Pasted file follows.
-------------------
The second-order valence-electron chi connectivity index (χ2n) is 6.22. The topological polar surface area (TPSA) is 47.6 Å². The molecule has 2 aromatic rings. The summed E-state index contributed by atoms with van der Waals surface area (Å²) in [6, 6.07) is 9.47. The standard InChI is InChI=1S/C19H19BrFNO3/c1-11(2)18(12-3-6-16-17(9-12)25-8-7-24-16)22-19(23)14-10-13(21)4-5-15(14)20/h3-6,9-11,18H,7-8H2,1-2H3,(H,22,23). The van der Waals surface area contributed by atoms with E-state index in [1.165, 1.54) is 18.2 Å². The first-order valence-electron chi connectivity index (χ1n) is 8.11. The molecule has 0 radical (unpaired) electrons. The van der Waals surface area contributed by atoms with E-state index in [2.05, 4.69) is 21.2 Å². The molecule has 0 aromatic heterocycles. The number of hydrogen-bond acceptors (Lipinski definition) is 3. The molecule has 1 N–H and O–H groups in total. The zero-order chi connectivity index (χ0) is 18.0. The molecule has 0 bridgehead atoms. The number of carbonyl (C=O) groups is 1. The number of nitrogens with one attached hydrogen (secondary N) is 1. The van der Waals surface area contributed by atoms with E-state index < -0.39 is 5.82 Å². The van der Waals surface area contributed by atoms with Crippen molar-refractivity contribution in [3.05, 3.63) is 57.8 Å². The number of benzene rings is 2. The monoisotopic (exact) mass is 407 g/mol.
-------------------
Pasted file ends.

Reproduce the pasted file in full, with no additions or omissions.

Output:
The second-order valence-electron chi connectivity index (χ2n) is 6.22. The topological polar surface area (TPSA) is 47.6 Å². The molecule has 2 aromatic rings. The summed E-state index contributed by atoms with van der Waals surface area (Å²) in [6, 6.07) is 9.47. The standard InChI is InChI=1S/C19H19BrFNO3/c1-11(2)18(12-3-6-16-17(9-12)25-8-7-24-16)22-19(23)14-10-13(21)4-5-15(14)20/h3-6,9-11,18H,7-8H2,1-2H3,(H,22,23). The van der Waals surface area contributed by atoms with E-state index in [1.165, 1.54) is 18.2 Å². The first-order valence-electron chi connectivity index (χ1n) is 8.11. The molecule has 0 radical (unpaired) electrons. The van der Waals surface area contributed by atoms with E-state index in [2.05, 4.69) is 21.2 Å². The molecule has 0 aromatic heterocycles. The number of hydrogen-bond acceptors (Lipinski definition) is 3. The molecule has 1 N–H and O–H groups in total. The zero-order chi connectivity index (χ0) is 18.0. The molecule has 0 bridgehead atoms. The number of carbonyl (C=O) groups is 1. The number of nitrogens with one attached hydrogen (secondary N) is 1. The van der Waals surface area contributed by atoms with E-state index < -0.39 is 5.82 Å². The van der Waals surface area contributed by atoms with Crippen molar-refractivity contribution in [3.05, 3.63) is 57.8 Å². The number of benzene rings is 2. The monoisotopic (exact) mass is 407 g/mol.